13 May 2010 Nanoimprint lithography for solar cell texturisation
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Abstract
The highest efficiency silicon solar cells are fabricated using defined texturing schemes by applying etching masks. However, for an industrial production of solar cells the usage of photolithographic processes to pattern these etching masks is too consumptive. Especially for multicrystalline silicon, there is a huge difference in the quality of the texture realized in high efficiency laboratory scale and maskless industrial scale fabrication. In this work we are describing the topography of a desired texture for solar cell front surfaces. We are investigating UV-nanoimprint lithography (UV-NIL) as a potential technology to substitute photolithography and so to enable the benefits resulting of a defined texture in industrially feasible processes. Besides the reduced process complexity, UV-NIL offers new possibilities in terms of structure shape and resolution of the generated etching mask. As mastering technology for the stamps we need in the UV-NIL, interference lithography is used. The UV-NIL process is conducted using flexible UV-transparent stamps to allow a full wafer process. The following texturisation process is realized via crystal orientation independent plasma etching to tap the full potential of the presented process chain especially for multicrystalline silicon. The textured surfaces are characerised optically using fourier spectroscopy.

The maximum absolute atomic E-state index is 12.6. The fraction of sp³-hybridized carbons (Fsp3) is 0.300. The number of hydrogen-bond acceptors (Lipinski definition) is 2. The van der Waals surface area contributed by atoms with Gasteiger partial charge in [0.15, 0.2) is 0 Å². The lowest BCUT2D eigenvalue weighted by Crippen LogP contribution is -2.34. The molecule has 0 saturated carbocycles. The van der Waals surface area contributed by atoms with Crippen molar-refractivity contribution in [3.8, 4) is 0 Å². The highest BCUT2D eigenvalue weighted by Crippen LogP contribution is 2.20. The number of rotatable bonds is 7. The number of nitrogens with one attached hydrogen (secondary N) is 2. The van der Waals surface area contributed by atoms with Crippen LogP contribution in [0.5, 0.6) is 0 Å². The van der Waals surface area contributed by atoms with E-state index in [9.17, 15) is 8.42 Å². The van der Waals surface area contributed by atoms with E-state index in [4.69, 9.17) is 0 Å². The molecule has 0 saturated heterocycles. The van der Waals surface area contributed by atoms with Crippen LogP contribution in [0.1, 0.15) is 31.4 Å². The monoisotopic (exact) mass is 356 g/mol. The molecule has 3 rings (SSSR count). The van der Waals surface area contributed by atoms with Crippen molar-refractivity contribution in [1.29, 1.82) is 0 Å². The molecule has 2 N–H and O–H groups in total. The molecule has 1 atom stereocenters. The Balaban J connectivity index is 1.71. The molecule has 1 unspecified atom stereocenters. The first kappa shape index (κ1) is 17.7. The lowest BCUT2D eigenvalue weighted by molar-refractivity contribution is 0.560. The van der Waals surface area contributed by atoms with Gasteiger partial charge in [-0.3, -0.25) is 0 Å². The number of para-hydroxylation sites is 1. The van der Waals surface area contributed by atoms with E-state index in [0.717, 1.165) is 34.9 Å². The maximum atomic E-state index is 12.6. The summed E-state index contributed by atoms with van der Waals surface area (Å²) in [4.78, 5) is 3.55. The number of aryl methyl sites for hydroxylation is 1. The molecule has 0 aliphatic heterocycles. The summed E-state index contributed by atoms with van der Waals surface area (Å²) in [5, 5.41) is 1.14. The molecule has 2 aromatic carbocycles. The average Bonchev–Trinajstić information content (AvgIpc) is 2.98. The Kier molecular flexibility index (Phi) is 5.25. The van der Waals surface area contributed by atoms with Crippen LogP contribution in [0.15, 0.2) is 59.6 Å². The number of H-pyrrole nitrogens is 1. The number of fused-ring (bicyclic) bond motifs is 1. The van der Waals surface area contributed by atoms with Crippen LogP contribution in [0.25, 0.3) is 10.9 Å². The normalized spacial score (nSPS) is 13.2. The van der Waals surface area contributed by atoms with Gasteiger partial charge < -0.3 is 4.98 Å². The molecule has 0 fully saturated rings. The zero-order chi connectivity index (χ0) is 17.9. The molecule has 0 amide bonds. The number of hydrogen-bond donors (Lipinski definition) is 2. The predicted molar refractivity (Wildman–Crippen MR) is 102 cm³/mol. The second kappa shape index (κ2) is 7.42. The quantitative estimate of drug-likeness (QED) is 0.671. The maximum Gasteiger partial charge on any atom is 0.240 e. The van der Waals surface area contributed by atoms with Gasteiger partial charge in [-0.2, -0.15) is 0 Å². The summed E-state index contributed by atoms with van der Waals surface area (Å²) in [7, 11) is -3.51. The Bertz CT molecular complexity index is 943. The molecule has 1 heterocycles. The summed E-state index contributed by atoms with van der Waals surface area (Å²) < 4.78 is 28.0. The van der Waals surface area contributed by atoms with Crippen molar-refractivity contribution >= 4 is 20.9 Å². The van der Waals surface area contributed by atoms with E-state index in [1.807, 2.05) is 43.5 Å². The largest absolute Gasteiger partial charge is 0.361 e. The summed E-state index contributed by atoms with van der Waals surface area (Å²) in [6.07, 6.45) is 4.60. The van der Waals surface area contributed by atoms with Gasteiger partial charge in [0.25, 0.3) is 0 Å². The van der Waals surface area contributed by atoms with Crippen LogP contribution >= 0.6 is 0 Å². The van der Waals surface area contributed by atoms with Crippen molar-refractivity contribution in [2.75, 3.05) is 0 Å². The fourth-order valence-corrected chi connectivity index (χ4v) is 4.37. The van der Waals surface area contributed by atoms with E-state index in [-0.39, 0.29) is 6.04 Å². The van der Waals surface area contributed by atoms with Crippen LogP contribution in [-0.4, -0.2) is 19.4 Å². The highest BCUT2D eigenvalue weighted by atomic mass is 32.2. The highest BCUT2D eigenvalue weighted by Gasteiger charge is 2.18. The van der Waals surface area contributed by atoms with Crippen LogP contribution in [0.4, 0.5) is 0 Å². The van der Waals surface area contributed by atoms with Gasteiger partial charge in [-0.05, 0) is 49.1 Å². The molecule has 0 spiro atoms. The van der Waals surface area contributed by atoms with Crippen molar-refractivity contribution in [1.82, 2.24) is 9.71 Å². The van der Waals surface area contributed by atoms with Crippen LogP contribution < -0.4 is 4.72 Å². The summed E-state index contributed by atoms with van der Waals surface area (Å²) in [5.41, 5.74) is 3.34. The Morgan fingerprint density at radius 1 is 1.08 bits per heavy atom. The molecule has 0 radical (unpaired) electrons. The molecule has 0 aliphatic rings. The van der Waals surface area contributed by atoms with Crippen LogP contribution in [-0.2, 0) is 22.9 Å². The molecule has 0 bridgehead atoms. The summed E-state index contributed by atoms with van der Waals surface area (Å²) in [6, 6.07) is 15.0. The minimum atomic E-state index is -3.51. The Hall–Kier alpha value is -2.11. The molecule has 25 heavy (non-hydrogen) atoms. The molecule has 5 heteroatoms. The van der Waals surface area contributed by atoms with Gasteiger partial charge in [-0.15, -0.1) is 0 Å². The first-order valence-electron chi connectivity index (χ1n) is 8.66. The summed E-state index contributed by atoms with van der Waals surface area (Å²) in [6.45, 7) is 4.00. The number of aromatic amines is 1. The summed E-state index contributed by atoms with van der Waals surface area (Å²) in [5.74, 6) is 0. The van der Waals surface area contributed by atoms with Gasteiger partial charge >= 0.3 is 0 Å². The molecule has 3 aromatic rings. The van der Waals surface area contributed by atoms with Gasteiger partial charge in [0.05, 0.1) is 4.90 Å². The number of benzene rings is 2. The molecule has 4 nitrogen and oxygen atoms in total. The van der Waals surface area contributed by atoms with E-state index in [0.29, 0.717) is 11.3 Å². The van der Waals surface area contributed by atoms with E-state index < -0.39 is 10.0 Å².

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Hubert Hauser, Pauline Berger, Bernhard Michl, Claas Müller, Sebastian Schwarzkopf, Martin Hermle, Benedikt Bläsi, "Nanoimprint lithography for solar cell texturisation", Proc. SPIE 7716, Micro-Optics 2010, 77160X (13 May 2010); doi: 10.1117/12.853897; https://doi.org/10.1117/12.853897
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